New Law Regarding Non-Qualified Deferred Compensation Plans Requires Immediate Action Thank You, Enron

As part of the American Jobs Creation Act of 2004 (the “Act”) signed into law on October 22, 2004, major changes were made regarding the taxation and administration of nonqualified deferred compensation plan benefits. In February 2003, the Joint House and Senate Committee on Taxation, in its investigation of Enron, reported that Enron executives had deferred millions of dollars in federal income taxes through the abusive use of nonqualified deferred compensation plans. Several of the recommendations of the Joint Committee were incorporated into the Act in order to curtail perceived abuses in the utilization of nonqualified deferred compensation plans.

The Act Adds Section 409(A) to the Internal Revenue Code (“Code”)

In general, Section 409(A) of the Code:

  • Adopts a broad definition of nonqualified deferred compensation plans.
  • Provides that, unless certain requirements are met, all amounts (past and present) deferred under a nonqualified deferred compensation plan will be immediately included in a plan participant’s gross income.
  • Imposes a 20% nondeductible tax penalty as well as an interest charge for all compensation deferred under the plan, not just in the current year, if the plan does not meet the requirements of Section 409(A) of the Code. The deferred compensation will also be subject to regular income tax.
  • Is effective for amounts deferred after December 31, 2004, provided that a material modification to a plan after October 3, 2004 will cause all deferrals under such plans to be subject to the new rules.

Nonqualified Deferred Compensation Plans Covered (and Not Covered) by the Act

Section 409(A) of the Code defines a nonqualified deferred compensation plan to include any plan or arrangement that provides for the deferral of compensation other than a qualified retirement plan. Common types of plans and arrangements that are covered by this new law beyond a traditional nonqualified deferred compensation plan include:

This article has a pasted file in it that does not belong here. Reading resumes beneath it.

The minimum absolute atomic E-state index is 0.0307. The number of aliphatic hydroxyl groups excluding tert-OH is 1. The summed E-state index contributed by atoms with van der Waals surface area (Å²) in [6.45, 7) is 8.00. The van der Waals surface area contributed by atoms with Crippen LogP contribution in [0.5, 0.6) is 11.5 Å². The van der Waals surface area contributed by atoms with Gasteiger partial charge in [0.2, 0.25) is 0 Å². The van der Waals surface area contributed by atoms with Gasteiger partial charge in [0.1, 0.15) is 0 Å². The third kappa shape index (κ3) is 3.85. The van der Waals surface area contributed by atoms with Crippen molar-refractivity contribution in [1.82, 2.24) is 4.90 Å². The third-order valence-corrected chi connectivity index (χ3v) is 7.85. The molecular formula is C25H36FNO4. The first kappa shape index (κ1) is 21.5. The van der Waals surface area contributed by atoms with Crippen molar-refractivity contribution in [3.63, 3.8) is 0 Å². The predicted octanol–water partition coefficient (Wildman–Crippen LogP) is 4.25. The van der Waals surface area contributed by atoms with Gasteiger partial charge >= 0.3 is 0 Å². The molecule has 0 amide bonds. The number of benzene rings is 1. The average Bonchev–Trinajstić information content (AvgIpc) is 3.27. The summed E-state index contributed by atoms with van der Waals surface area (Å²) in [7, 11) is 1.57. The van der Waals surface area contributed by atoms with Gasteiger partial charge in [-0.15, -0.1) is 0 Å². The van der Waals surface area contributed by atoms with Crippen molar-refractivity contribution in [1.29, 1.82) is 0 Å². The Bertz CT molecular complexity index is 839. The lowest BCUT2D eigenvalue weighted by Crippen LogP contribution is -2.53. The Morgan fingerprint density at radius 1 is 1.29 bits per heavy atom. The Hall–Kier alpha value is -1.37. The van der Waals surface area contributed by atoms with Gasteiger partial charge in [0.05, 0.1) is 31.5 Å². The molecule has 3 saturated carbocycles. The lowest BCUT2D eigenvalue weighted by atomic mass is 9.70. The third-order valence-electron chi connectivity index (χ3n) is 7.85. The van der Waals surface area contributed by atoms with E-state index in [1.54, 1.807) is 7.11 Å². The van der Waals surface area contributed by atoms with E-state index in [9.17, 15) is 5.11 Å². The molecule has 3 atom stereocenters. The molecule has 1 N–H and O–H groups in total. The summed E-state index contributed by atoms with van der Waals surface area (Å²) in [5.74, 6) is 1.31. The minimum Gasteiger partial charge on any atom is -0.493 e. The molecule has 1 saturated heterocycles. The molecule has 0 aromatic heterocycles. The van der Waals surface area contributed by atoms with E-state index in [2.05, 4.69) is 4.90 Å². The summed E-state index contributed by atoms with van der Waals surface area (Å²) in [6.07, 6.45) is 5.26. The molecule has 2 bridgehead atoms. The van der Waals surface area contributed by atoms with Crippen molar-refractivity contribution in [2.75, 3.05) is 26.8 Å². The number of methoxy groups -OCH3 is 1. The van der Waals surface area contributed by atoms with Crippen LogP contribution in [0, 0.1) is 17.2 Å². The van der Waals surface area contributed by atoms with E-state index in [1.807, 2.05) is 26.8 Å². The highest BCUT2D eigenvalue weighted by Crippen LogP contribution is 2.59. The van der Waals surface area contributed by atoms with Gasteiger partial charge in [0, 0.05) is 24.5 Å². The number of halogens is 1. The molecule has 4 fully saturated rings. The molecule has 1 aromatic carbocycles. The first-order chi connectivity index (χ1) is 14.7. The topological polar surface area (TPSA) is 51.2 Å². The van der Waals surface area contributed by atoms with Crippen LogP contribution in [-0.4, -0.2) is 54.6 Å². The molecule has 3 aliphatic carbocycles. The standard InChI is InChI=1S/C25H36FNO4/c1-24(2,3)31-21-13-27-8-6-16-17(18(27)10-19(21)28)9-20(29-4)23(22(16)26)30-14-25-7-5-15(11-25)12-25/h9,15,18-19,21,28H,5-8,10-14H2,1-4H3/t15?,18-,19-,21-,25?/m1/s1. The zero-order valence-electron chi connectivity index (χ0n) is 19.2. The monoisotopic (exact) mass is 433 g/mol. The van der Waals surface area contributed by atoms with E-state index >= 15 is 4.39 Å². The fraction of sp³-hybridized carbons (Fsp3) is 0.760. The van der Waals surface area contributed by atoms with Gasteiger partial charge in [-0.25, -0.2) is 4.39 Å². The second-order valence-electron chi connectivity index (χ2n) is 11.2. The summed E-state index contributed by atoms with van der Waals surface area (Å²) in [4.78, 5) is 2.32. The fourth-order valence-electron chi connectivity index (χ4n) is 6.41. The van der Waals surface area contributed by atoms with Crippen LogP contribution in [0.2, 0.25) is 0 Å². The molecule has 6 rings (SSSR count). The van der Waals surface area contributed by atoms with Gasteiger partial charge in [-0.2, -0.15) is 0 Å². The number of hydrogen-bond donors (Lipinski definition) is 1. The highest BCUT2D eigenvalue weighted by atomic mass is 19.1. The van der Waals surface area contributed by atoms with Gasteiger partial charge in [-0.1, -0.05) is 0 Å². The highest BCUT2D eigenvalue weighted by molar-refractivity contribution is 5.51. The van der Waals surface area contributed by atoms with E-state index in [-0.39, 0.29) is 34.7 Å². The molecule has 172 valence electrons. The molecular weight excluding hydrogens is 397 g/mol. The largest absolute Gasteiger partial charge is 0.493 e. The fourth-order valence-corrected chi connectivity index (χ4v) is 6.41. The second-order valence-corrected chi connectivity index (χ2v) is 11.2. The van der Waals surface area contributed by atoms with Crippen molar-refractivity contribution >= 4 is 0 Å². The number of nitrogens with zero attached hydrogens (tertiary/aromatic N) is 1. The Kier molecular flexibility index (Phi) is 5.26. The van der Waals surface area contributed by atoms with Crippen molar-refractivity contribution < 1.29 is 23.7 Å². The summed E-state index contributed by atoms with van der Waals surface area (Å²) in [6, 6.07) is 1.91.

• phantom stock awards;
  • severance pay plans;
  • stock appreciation rights (SARs);
  • supplemental executive retirement plans (SERPs);
  • elective salary deferral plans;
  • bonus deferral plans; and
  • discounted stock options.

In addition to the plans described above, individual agreements which allow for the deferral of compensation, such as an employment agreement, may constitute nonqualified deferred compensation plans which are subject to the new rules. It should be noted that the new rules apply not only to employer/employee arrangements but also to agreements with independent contractors and non-employee directors.

The following plans are not covered by the new rules:

  • qualified plans including 401(k) plans and cash balance plans;
  • SEPs;
  • SIMPLE plans;
  • 457(b) plans;
  • disability pay plans;
  • sick leave arrangements;
  • vacation leave arrangements;
  • compensatory time arrangements;
  • bonuses or annual compensation paid within 2 months after close of the taxable year in which the services were provided;
  • stock options granted at fair market value if the arrangement does not include a deferral feature;
  • incentive stock options; and
  • employee stock purchase plans.

What Must Be Done In Order for Continued Tax Deferral for Nonqualified Deferred Compensation Plans?

In order to qualify the deferred compensation under a nonqualified deferred compensation plan for deferral of taxation, the plan must do the following: